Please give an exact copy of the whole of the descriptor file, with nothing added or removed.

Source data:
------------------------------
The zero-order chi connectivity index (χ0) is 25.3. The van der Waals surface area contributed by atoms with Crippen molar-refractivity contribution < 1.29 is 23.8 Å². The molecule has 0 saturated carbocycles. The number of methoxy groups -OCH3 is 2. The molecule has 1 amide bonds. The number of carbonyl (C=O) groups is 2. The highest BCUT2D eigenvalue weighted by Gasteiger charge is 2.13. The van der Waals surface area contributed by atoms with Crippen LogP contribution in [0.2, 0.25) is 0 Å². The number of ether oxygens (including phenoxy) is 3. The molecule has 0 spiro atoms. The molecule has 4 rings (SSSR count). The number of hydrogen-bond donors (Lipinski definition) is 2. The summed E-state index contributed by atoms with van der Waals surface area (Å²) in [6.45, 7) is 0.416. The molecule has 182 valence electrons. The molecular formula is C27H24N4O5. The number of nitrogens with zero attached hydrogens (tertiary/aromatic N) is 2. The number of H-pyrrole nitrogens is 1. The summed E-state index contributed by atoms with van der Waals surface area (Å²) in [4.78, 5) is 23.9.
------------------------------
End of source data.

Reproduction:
The zero-order chi connectivity index (χ0) is 25.3. The van der Waals surface area contributed by atoms with Crippen molar-refractivity contribution < 1.29 is 23.8 Å². The molecule has 0 saturated carbocycles. The number of methoxy groups -OCH3 is 2. The molecule has 1 amide bonds. The number of carbonyl (C=O) groups is 2. The highest BCUT2D eigenvalue weighted by Gasteiger charge is 2.13. The van der Waals surface area contributed by atoms with Crippen LogP contribution in [0.2, 0.25) is 0 Å². The number of ether oxygens (including phenoxy) is 3. The molecule has 0 spiro atoms. The molecule has 4 rings (SSSR count). The number of hydrogen-bond donors (Lipinski definition) is 2. The summed E-state index contributed by atoms with van der Waals surface area (Å²) in [6.45, 7) is 0.416. The molecule has 182 valence electrons. The molecular formula is C27H24N4O5. The number of nitrogens with zero attached hydrogens (tertiary/aromatic N) is 2. The number of H-pyrrole nitrogens is 1. The summed E-state index contributed by atoms with van der Waals surface area (Å²) in [4.78, 5) is 23.9.